The latest numbers from the city’s real estate professionals’ association indicated that the total number of active for-sale listings in the GTA saw a 9.8% year-over-year decrease in November, down to 16,420 units.

During the same time frame, the volume of new for-sale listings in the region shrank by 26.1%.

“New listings were actually down more than sales on a year-over-year basis in November,” TREB President Garry Bhaura said, as quoted by Bloomberg.

Read more: Toronto apartment inventory having trouble catching up with demand

“This suggests that, in many neighbourhoods, competition between buyers may have increased. Relatively tight market conditions over the past few months have provided the foundation for renewed price growth,” Bhaura added.

Average home sales price last month was $788,345, growing by 3.5% from the same time last year.

Meanwhile, total sales in November stood at at 6,251 completed deals, representing a 14.5% annual decline.

TREB stressed, however, that any year-over-year comparison should take into account that November 2017’s performance is “distorted” due to a large number of buyers rushing to beat the implementation of B-20 in January 2018.

www.canadianrealestatemagazine.ca
by Ephraim Vecina07 Dec 2018

New small-space flex offices push $1,000 a square foot

Metro’s high-tech sector driving demand for new office-industrial strata projects

New light industrial/office strata projects springing up from Mount Pleasant to East Vancouver may have tapped into a profitable path, despite per-square-foot prices ranging from $800 to $1,000.

The most recent manifestations include a four-storey project on Yukon Street at West 6th Avenue – formerly the 3 Vets outdoor store – by Chard Development, which bought the site last year for $20.4 million.

Now under development, the 49,000-square-foot Yukon project will feature a high-ceiling ground floor for light industrial, with bay access for trucks, capped by three floors of stylish office space.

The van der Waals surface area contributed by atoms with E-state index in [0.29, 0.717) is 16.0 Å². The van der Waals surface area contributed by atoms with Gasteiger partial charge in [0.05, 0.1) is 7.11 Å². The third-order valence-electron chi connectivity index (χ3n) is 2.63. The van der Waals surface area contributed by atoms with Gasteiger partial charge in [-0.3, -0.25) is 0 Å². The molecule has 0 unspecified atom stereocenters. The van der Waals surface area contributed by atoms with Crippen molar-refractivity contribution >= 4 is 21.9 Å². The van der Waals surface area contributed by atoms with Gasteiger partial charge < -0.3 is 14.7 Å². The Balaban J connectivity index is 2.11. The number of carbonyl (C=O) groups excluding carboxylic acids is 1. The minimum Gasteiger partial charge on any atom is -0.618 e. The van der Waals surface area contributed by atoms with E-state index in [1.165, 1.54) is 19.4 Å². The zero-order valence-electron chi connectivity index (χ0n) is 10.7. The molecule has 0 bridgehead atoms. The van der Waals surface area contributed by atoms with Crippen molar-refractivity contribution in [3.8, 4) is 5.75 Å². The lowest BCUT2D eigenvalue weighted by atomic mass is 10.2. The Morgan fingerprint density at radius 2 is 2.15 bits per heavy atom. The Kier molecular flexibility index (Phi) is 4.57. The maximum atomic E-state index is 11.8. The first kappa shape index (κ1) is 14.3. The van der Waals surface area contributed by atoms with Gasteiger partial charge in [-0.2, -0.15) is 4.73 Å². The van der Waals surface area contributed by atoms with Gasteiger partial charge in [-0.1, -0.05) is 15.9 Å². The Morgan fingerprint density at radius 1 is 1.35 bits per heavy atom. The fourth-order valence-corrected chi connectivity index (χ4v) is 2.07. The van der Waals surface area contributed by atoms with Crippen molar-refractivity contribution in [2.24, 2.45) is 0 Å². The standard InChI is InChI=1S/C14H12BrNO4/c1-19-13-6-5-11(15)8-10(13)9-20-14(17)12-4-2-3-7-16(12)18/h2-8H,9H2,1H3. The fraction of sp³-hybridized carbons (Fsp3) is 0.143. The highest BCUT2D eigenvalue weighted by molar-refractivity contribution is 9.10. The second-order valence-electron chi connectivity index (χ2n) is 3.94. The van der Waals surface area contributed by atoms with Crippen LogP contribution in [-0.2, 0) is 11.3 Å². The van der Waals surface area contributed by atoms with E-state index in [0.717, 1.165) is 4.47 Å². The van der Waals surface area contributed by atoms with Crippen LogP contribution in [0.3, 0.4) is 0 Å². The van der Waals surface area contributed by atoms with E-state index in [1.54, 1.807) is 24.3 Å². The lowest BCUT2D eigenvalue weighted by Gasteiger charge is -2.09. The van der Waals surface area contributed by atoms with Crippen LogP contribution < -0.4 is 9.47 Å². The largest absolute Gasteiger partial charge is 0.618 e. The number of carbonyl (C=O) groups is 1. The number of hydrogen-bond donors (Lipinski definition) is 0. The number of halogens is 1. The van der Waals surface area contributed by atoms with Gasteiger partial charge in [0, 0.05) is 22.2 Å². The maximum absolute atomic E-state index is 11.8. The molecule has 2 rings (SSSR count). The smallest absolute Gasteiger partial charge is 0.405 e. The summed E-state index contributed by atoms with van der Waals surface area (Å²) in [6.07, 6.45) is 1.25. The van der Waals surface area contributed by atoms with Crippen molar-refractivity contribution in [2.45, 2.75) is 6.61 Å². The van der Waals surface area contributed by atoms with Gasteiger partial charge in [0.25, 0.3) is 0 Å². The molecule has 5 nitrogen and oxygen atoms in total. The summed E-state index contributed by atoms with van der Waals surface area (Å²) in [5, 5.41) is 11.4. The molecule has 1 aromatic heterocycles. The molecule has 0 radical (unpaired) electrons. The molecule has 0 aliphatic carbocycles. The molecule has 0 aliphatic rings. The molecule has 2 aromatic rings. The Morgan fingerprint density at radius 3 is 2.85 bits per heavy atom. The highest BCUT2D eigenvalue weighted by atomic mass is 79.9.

Chard recognized a demand for smaller office sizes from the area’s tech, finance and retail services industries. As a result, Yukon will feature smaller unit sizes (1,000 to 5,000 square feet) to adapt to this new Vancouver real estate reality, according to Byron Chard, Chard’s principal and CFO.

A similar Chard project at 34 West 7th Avenue sold out all 48,000 square feet while still under construction.

Nothing has pre-sold yet at the Yukon, where strata space starts at $1,000 per square foot.

The building will include a freight elevator, bike lockers, showers and 83 parking stalls, and it could prove popular, according to the type of high-tech tenant Chard is targeting. Completion is expected in 2020.

“I can definitely see the demand,” said Dogu Taskiran, a partner and founder at Stambol Studios, a virtual-reality startup that concentrates on the real estate market.

Taskiran said the Mount Pleasant location and ample parking would be among the draws.

Stambol is currently splitting 2,000 square feet of space in False Creek Flats, where the total monthly rent is $3,000, which Taskiran described as “a very good deal, very cheap.”

Chard noted that a startup could buy office or industrial space at Yukon and lease out part of it until it expands, but he expects most of the buyers will be sole owner-occupiers.

“Our goal is to make the space as flexible as possible,” he said.

Alliance Partners is trying the same concept in East Vancouver with a five-storey, 55,000-square-foot light industrial/office strata project on Clark Drive at Adanac Street.

Kevin Kassautzki, vice-president at Avison Young, which is handling sales of the project, expects per-square-foot prices to be in the $700 range for industrial space and $800 for offices.

“I think this area is on its way to becoming the next Mount Pleasant,” Kassautzki said.

There is an appetite for buying strata office space from larger players in the tech community, Taskiran said, but he added that Stambol and other startups often prefer to lease. A common theme, he said, is to stay out of the downtown, where higher lease rates and a lack of parking are considered obstacles.

Frank O’Brien | Western Investor
November 21, 2018